Can 'Skins D Slow Big Ben? - NBC4 Washington

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Can 'Skins D Slow Big Ben?

The Steelers' have one of the NFL's best offenses



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    Roethlisberger came back with a 60-yard march to set up the winning score.

    We previously established that the Redskins should be able to run the ball against the Steelers Sunday. It will be critical to any chances they'll have to win on the road, which, ultimately, is what playoff teams do.

    (Washington hasn't been a playoff team since 2007; whether that changes this year will depend in large part on what happens over the next month. After the Steelers, the Panthers come to FedEx Field, then it's the bye, followed by division matchups against the Eagles and Cowboys. But let's not get too far ahead of ourselves. First thing first: Pittsburgh.)

    For all that rookie quarterback Robert Griffin III brings to Washington's offense, it's the defense that has been a consistent disappointment over the first seven weeks of the season. The numbers bear that out: according to Football Outsiders, the 'Skins' D ranks 19th overall (14th against the run, 16th against the pass). Complicating matters: Veteran linebacker and team leader London Fletcher is battling balance issues.

    He didn't practice Wednesday and is being evaluated by a neurologist. Fletcher has played in 231 consecutive games, the longest active streak in the league. But he's currently listed as questionable on the injury report.

    “Before we say we’re worried (about Fletcher's status), let’s get a review from the doctors and see what they have to say," Coach Mike Shanahan said. "We’ll know more (Thursday).”

    But even if Fletcher does suit up, that won't magically fix a decidedly underperforming secondary. A secondary, by the way, that allowed an Eli Manning-to-Victor Cruz 77-yard touchdown pass with 90 seconds left in last week's matchup. Not only did the play prove to be the game-winner, Manning said this week that he knew what the 'Skins would do in that situation based on how they played in the two-minute offense at the end of the first half.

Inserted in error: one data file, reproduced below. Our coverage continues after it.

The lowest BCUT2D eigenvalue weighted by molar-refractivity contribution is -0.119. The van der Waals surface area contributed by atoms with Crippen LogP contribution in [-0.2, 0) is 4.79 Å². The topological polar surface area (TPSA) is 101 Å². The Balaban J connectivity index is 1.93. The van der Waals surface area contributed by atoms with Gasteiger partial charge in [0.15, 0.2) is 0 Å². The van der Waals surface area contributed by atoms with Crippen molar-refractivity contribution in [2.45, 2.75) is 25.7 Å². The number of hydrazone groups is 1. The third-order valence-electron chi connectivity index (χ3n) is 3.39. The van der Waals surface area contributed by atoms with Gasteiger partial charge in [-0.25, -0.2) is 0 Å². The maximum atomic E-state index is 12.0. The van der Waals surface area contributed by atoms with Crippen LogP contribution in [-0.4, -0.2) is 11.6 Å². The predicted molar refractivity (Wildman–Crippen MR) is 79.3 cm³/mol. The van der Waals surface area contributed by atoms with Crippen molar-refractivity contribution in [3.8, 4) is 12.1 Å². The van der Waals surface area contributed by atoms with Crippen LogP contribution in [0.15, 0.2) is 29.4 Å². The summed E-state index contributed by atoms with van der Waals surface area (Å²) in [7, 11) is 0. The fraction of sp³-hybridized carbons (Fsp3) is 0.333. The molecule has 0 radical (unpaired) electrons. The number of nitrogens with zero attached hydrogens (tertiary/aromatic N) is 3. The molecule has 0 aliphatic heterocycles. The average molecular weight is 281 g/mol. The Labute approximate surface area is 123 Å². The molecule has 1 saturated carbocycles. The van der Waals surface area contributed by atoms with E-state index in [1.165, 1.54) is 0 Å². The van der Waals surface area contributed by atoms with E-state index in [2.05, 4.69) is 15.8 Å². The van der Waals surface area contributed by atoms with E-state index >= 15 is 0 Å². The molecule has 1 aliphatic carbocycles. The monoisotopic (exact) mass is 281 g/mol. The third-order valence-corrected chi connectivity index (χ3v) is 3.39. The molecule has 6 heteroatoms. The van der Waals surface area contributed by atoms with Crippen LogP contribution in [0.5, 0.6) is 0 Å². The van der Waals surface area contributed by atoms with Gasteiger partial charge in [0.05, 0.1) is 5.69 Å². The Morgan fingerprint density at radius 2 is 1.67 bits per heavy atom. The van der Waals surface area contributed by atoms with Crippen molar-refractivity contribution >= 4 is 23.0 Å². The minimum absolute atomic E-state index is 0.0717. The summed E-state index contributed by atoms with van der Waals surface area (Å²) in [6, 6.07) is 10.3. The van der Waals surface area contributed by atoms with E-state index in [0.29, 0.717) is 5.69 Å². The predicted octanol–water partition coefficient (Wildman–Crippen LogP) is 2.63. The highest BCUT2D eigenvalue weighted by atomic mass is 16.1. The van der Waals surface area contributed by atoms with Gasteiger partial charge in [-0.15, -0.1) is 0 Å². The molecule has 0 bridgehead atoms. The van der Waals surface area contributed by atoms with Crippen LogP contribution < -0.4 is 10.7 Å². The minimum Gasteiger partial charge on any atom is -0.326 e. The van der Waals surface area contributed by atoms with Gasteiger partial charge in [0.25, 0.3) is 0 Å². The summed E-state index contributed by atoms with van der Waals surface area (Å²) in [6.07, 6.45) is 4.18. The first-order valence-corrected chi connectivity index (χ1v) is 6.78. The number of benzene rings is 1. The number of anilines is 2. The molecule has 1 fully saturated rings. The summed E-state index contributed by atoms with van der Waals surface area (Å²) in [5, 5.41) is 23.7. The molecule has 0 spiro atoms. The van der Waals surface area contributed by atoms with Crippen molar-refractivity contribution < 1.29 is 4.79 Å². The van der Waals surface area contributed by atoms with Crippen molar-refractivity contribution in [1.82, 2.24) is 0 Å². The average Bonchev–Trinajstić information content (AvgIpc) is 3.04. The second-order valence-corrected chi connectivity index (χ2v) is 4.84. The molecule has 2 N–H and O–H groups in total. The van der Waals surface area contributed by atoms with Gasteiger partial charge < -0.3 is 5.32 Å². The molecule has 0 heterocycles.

Manning's remarks didn't sit well with cornerback DeAngelo Hall who said (via the Washington Examiner), “For him to say that in the first half he picked up on it and to not make a play until the last play of the game? I don't know how well he picked up on it.

    "Ultimately, he did because he made the play to beat us. But I don't feel like he made that play. I feel we gave him that play. We just had one guy set his feet and one guy not do this. I could have thrown that ball, and he would have scored. It wasn't something where he was a rocket scientist and he figured something out. We just played that as bad as possible.”

    Manning's response: "I appreciate him giving it to me. Thank you. … I didn't think it took a rocket scientist to figure it out, either. We had a guy running open, and we hit him."

    Whatever level of education is required to complete a pass to a wide-open receiver, the bottom line remains: Washington has to do better.

    Yes, Cruz is one of the league's most dangerous slot receivers but it's not like the Giants have a bunch of other down-the-field threats. Hakeem Nicks returned to the lineup but he's been nursing injuries all season. And New York's second-leading receiver against the Redskins was tight end Martellus Bennett.

    The Steelers, meanwhile, have a depth chart full of young, explosive wideouts. Antonio Brown is arguably a quicker version of Cruz, and then there's field-stretcher Mike Wallace. Emmanuel Sanders is another shifty pass catcher, giving quarterback Ben Roethlisberger three weapons and we haven't even mentioned one of the league's most underrated tight ends, Heath Miller.

    Washington's secondary, as currently constituted, can't be expected to stay with Brown, Wallace and Sanders. Which means that the front seven will have to mount a pass rush.

    Good news: It's relatively easy to get to Big Ben.

    Bad news: It's nearly impossible to take him down.

    Worse news: new offensive coordinator Todd Haley favors a scheme that gets the ball out of Roethlisberger's hands quickly. The result: fewer hits, fewer sacks, and the Steelers usually dominate the time of possession.

    The Redskins face one of their biggest challenges of the season but if they can find a way to get off the field on third down they'll have a great chance for a road win.